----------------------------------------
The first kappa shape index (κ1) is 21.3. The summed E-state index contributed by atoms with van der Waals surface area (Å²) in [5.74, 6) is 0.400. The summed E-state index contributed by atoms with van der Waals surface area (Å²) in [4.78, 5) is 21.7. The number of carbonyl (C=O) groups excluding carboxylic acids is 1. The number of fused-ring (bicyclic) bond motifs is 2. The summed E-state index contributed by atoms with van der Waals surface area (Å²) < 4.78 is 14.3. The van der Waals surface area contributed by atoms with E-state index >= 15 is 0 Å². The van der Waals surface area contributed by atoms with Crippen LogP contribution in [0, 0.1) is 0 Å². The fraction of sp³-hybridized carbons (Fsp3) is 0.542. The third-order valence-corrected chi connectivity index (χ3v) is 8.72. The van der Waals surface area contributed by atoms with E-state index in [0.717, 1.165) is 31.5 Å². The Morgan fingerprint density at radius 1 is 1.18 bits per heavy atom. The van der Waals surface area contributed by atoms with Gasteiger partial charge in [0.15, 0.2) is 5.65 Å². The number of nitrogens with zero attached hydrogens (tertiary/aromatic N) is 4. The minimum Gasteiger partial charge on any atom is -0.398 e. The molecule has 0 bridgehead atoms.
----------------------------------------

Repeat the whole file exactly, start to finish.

The first kappa shape index (κ1) is 21.3. The summed E-state index contributed by atoms with van der Waals surface area (Å²) in [5.74, 6) is 0.400. The summed E-state index contributed by atoms with van der Waals surface area (Å²) in [4.78, 5) is 21.7. The number of carbonyl (C=O) groups excluding carboxylic acids is 1. The number of fused-ring (bicyclic) bond motifs is 2. The summed E-state index contributed by atoms with van der Waals surface area (Å²) < 4.78 is 14.3. The van der Waals surface area contributed by atoms with E-state index >= 15 is 0 Å². The van der Waals surface area contributed by atoms with Crippen LogP contribution in [0, 0.1) is 0 Å². The fraction of sp³-hybridized carbons (Fsp3) is 0.542. The third-order valence-corrected chi connectivity index (χ3v) is 8.72. The van der Waals surface area contributed by atoms with E-state index in [0.717, 1.165) is 31.5 Å². The Morgan fingerprint density at radius 1 is 1.18 bits per heavy atom. The van der Waals surface area contributed by atoms with Gasteiger partial charge in [0.15, 0.2) is 5.65 Å². The number of nitrogens with zero attached hydrogens (tertiary/aromatic N) is 4. The minimum Gasteiger partial charge on any atom is -0.398 e. The molecule has 0 bridgehead atoms.